Keith's note: After he sent Mike Coats his thoughts on the Augustine Committee, Jeff Hanley forwarded these comments to others with some additional commentary. That email was forwarded again - and again ...

"From: Jeff Hanley
Date: Wed, 2 Sep 2009 20:25:13
Subject: Fw: Reaction...

fyi - Coats gave me a draft of the Augustine 'exec summary', and after reading it I sent him these notes...

My overall reaction is 'what a fcking mess' - they make empty claims of 'possible' this and'could result in' that with no data, they contradict themselves by claiming to be worried about life cycle cost and then pushing 'options' that actually are WORSE for LCC, they dismiss anything positive about Ares I or Constellationin general, base theirfindings on a vacuum of systems engineering or responsible programmaticassessments, and ignore THEIR OWN statements from their public sessions that'any change in path should be compelling' by being dismissive ofCx as defined.



Internal NASA Email from Constellation manager Jeff Hanley to JSC Center Director Mike Coats

Internal NASA Email from Constellation manager Jeff Hanley to JSC Center Director Mike Coats

"Page 12 "In the Ares I plus Ares V system planned by Constellation, the Ares I launches the Orion and docks in LEO with the Altair lander launched on the Ares V. This is the system planned by the Constellation Program. It has the advantage of projected very high ascent crew safety, but delays the development of the Ares V heavy lift vehicle until after the independently operated Ares I is developed."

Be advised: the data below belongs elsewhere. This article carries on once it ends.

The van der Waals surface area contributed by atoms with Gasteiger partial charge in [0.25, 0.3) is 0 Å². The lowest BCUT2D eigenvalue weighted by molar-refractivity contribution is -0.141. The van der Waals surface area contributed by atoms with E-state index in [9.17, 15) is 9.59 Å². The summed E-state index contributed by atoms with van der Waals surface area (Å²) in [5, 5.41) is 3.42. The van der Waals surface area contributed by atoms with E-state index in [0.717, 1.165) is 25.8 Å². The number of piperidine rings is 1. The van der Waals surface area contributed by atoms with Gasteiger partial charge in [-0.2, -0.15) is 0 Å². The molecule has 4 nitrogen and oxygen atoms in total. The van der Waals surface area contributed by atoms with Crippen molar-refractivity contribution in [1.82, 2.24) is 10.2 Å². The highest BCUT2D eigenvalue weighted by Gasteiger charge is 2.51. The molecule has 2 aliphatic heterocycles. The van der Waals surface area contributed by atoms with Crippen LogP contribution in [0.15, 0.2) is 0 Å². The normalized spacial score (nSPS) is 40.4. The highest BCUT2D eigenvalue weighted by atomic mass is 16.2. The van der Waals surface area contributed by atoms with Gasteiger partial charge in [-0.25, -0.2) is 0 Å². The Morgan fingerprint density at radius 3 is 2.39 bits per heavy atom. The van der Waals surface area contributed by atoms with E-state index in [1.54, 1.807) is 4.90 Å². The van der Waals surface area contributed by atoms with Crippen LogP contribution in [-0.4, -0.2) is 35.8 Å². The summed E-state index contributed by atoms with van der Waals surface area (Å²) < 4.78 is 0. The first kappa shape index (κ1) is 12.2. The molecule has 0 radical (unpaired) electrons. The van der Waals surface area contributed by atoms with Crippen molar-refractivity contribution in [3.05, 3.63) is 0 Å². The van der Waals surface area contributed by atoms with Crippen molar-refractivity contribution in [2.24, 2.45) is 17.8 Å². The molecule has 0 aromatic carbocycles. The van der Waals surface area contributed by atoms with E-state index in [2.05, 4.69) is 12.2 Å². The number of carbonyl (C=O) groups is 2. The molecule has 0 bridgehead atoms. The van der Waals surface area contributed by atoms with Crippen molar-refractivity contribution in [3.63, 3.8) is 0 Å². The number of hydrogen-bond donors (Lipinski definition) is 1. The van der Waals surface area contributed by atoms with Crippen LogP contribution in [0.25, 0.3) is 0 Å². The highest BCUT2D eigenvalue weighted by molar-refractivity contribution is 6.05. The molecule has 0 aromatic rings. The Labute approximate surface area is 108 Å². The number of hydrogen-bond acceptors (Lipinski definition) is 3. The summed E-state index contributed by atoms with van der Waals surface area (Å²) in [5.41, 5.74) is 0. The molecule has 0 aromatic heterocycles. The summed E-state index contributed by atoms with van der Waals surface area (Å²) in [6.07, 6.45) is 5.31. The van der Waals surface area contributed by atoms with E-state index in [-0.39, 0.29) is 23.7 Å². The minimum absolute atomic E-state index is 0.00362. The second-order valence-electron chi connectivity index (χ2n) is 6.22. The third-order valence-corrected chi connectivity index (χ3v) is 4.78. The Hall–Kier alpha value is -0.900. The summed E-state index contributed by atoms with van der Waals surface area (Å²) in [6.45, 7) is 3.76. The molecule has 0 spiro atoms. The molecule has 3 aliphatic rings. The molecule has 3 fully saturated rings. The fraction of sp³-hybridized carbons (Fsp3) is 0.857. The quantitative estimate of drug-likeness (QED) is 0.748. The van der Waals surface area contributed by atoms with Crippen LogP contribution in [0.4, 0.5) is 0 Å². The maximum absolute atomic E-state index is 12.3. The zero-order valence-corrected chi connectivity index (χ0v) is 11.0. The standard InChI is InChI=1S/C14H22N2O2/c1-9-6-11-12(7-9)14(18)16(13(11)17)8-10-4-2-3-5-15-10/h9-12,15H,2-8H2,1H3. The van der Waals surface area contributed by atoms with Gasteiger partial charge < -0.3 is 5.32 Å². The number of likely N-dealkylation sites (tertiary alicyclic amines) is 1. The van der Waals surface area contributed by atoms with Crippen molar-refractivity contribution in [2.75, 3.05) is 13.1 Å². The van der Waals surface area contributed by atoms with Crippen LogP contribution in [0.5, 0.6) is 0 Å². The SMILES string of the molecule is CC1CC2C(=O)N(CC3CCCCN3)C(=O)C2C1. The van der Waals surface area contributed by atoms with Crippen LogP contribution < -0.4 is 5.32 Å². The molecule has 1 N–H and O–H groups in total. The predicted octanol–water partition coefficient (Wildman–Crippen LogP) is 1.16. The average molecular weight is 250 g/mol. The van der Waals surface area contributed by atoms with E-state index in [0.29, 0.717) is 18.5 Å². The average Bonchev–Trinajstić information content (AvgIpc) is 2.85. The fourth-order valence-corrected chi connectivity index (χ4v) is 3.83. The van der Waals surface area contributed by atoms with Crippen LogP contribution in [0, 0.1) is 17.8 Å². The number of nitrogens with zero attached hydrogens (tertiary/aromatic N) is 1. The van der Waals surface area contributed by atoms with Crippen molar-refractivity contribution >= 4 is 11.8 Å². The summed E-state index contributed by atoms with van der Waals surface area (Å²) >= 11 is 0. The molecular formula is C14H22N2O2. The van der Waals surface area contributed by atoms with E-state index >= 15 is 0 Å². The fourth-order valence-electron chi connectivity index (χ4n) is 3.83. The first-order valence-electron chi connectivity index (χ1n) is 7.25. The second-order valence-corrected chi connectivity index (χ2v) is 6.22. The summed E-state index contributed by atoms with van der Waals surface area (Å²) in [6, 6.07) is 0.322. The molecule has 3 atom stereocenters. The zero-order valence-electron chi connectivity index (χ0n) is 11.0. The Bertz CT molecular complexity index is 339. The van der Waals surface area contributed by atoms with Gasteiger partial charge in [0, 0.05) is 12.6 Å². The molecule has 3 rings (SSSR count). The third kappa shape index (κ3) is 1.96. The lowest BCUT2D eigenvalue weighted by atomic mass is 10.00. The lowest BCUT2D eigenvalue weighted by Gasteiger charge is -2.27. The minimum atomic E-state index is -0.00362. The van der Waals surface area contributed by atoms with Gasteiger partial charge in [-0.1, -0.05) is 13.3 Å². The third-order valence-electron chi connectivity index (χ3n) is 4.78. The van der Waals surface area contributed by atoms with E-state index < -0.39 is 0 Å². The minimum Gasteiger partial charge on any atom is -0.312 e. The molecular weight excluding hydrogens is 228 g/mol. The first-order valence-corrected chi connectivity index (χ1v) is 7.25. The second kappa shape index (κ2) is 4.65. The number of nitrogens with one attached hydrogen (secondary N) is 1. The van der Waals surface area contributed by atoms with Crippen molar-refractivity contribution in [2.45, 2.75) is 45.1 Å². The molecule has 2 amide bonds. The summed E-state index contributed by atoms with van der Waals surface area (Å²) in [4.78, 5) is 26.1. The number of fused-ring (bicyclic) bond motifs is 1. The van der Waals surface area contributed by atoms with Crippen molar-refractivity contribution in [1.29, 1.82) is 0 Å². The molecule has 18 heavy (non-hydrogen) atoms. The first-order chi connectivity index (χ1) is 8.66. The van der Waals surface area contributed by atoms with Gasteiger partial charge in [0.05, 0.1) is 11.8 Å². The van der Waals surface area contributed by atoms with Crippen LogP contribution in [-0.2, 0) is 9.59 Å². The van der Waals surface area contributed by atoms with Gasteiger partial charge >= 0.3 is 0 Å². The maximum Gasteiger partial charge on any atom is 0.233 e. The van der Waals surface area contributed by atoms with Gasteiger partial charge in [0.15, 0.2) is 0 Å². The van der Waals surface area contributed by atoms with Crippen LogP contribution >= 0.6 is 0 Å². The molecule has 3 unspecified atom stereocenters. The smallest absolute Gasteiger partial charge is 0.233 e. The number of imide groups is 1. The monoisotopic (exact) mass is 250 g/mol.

. Great heavy sigh.

. This paragraph demonstrates either an intentional mischaracterization of the facts or a clear lack of understanding of Constellation."

NASA Invites Media to View Historic Ares 1-X Move

"Reporters are invited to cover the historic Ares I-X rocket move to Launch Pad 39B on Oct. 19 at NASA's Kennedy Space Center in Florida. The first flight test of NASA's Constellation Program, Ares I-X is targeted to launch on Oct. 27. First motion for Ares I-X out of Kennedy's Vehicle Assembly Building to the launch pad is targeted for 12:01 a.m. EDT on Oct. 19. The 4.2-mile journey is expected to take approximately seven hours. Activities include a first motion photo and interview opportunities with Ares I-X managers. In addition, a sunrise photo opportunity will be available at 7 a.m."

Keith's note: Why is this "historic"? This is not the first time that a large rocket has been moved on the crawler transporter - Saturn rockets were much bigger - and Ares 1-X is mostly built out of dummy parts or systems borrowed from other rockets. So ... why is this "historic"? Or is this "historic" because it is the first time NASA has built only one copy of an expensive rocket with lingering doubts that no more will ever be built?

Report: NASA manager calls Augustine panel dishonest and wrong

"According to the newspaper's report, Constellation Program manager Jeff Hanley told Houston's Johnson Space Center Director Michael Coats in a 3,376-word e-mail that the panel -- headed by former Lockheed Martin CEO Norm Augustine -- ignored "anything positive" about Constellation while making exaggerated claims about alternative systems. "We are betting the farm on severe speculation," Hanley was quoted as telling Coats, a veteran shuttle pilot and mission commander. The e-mail was leaked a day ahead of the Augustine Committee's final public hearing via teleconference today at 1 p.m. EDT and should add more fire to the debate about the future of NASA's human space exploration plans. The committee's final report is expected before the end of the month. The White House is believed to favor major changes in Constellation - including possibly canceling its Ares I rocket -- while several members of Congress say they will oppose any change."



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This page is an archive of entries in the SLS and Orion category from October 2009.